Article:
{ name: 'email', type: 'varchar', size: 128, header: 'E-Mail Address', width: 128, editable: true },
    { name: 'created', type: 'int', defaultValue: function() { return parseInt(new Date().getTime() / 1000, 10); }, header: 'Created', width: 150, format: 'DateTime', editable: false }
  primaryKey: 'userId',
  indexes: [

function main_action() {  
    '<!doctype html>',
    ' <head>',
    '   <title>Schema / ExtJS Demo</title>',
    '   <link rel="stylesheet" type="text/css" href="/ext-3.4.0/resources/css/ext-all.css" />',
    ' </head>',
    ' <body>',
    ' <script type="text/javascript" src="/ext-3.4.0/adapter/ext/ext-base.js"></script>',
    ' <script type="text/javascript" src="/ext-3.4.0/ext-all-debug.js"></script>',
    ' <script type="text/javascript" src="/client/Ext.ux.SchemaGrid.js"></script>',
    ' <script type="text/javascript" src="/client/ViewPort.js"></script>',
    ' <script type="text/javascript">',
    '   Schemas = ' + Json.encode(Schema.getSchemaExtJs()) + ';',
    ' </script>',
    ' </body>',
function Server_action() {  
  switch (req.data.method) {
    case 'listUsers':
      Json.success(Schema.list('Users', {}, function(o) {
        o = Schema.clean(o);
    case 'editUser':
      var example = Json.decode(req.data.example);
      example.userId = example.userId || 0;
      Schema.putOne('Users', example);
    case 'deleteUsers':
      var examples = Json.decode(req.data.examples);
      forEach(examples, function(example) {

The first thing it does is create a global MySQL object, named SQL. This SQL object is used by the ORM to generate queries. With the ORM, you rarely have to generate any queries yourself, and even then, the ORM does most of the work.

The Schema.add() method is called to install a "Schema" in the ORM. The Schema is defined as a JavaScript object. The definition above shows only a part of what's possible. The name member is the name of the table in the database. The fields array is an array of field definitions. The primaryKey member is the primary key of the table, and the indexes array is an array of additional indexes to be created for the table.

For the fields array, each item is an object with a few required members and some optional ones. The required ones are name, and type. If type is 'varchar', then size is also required. Only one of the fields may be autoIncrement: true, and is typically the primaryKey of the table as well. This autoIncrement field is also typically the ID field of ExtJS DataStores on the client-side.

The defaultValue member may be an expression or a function. The defaultValue member is used to set a default value for the field when creating a new entry in the database. As you can see in the example above, we have a 'created' field of type 'int' (a Unix-style timestamp) that has a defaultValue of a function that creates a Unix timestamp for the current time.

One additional members may be specified. Note the password field is marked serverOnly: true -- this is to specify that the value of this field should not be sent to the client (we'll see this later).

Currently, every other member of a field definition is ignored by the ORM, and can be used for your application for whatever purposes you like. In this case, I specify information that will help us generate ExtJS Grid columns, and form fields for editing records. For example, username is autoExpand: true, and fields with header: 'some string' will show in the grids.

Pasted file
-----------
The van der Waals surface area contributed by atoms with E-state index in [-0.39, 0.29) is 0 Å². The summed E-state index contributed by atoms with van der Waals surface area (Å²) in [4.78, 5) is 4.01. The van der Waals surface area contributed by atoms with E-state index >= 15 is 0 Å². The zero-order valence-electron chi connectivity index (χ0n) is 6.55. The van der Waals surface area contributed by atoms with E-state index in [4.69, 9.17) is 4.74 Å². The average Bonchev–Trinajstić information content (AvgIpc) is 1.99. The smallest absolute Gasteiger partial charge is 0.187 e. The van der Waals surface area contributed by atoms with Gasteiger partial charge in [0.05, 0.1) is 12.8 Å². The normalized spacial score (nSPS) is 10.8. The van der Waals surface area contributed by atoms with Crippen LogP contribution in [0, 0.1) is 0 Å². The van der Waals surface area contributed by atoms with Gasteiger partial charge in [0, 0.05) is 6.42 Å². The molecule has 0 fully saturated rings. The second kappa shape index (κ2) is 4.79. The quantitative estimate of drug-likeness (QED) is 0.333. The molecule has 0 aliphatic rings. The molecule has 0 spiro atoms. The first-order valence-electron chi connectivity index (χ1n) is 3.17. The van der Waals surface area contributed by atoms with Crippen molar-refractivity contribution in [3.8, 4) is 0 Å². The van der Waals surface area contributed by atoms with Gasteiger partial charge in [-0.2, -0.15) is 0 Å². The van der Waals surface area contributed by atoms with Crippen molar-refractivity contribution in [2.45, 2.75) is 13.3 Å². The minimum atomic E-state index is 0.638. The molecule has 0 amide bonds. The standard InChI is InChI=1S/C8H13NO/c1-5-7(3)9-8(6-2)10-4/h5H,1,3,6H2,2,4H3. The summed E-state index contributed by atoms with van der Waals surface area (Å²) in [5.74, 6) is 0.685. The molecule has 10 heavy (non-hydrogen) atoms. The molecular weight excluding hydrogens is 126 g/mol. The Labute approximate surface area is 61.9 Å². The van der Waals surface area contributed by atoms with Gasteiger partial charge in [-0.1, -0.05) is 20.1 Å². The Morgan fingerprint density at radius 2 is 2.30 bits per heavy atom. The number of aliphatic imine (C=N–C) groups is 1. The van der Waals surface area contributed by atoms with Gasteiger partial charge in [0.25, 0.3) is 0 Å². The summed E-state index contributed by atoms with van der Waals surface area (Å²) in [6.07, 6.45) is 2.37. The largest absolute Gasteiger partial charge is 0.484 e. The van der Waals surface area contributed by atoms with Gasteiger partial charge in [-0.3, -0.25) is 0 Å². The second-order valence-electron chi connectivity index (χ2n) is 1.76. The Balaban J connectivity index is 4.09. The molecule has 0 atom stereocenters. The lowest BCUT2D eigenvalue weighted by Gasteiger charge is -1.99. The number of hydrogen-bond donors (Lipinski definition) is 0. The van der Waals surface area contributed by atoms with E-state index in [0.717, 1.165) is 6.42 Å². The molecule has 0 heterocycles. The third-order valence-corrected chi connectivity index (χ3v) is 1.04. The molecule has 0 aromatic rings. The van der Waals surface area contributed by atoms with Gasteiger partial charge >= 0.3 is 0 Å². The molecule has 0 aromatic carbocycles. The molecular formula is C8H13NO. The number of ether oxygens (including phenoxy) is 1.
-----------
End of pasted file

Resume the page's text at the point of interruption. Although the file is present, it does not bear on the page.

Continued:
The SilkJS HTTP server will call main_action() (if it is defined) if / is the specified URL. Here we simply write a typical HTML document to the browser. The output HTML looks like this:

<!doctype html>  
    <title>Schema / ExtJS Demo</title>
    <link rel="stylesheet" type="text/css" href="/ext-3.4.0/resources/css/ext-all.css" />
    <script type="text/javascript" src="/ext-3.4.0/adapter/ext/ext-base.js"></script>
    <script type="text/javascript" src="/ext-3.4.0/ext-all-debug.js"></script>
    <script type="text/javascript" src="/client/Ext.ux.SchemaGrid.js"></script>
    <script type="text/javascript" src="/client/ViewPort.js"></script>
    <script type="text/javascript">
    Schemas = {"Users":{"name":"Users","fields":[{"name":"userId","type":"int","autoIncrement":true,"defaultValue":0},{"name":"username","size":64,"header":"User Name","width":128,"autoExpand":true,"editable":true},{"name":"password","size":64,"header":"Password","serverOnly":true,"editable":true},{"name":"email","size":128,"header":"E-Mail Address","width":128,"editable":true},{"name":"created","type":"int","header":"Created","width":150,"format":"DateTime","editable":false}],"primaryKey":"userId"}};

All records in SilkJS and ExtJS are effectively just JavaScript objects; each member is a column/value pair from the database. But not every field from the database must exist in these objects! A partial record of this form is what I call an "example." If you call Schema.find(example), it will do a SELECT query based upon the fields you do specify in the example. For example, Schema.find({ username: '%msch%' }) will return an array of records from the database that have a username with 'msch' somewhere in it. Schema.putOne({ username: 'mschwartz' }) will store a new record in the database with defaultValues for the other fields and username set to 'mschwartz'. The only way I can explain examples is with examples!

So editUser expects the client to build an example and send it over. If editing an existing record, the example will have a userId, and the record will be updated by Schema.putOne(). If adding a new record, the example will have no userId or a userId set to 0.

The deleteUsers method expects an array of examples. It calls Schema.remove(example) on each element of the array, which deletes the specified rows from the database. Schema.remove() can be dangerous if you're not careful about the examples you give it. In this case, the array of examples would be some multiple selections on the grid on the client side.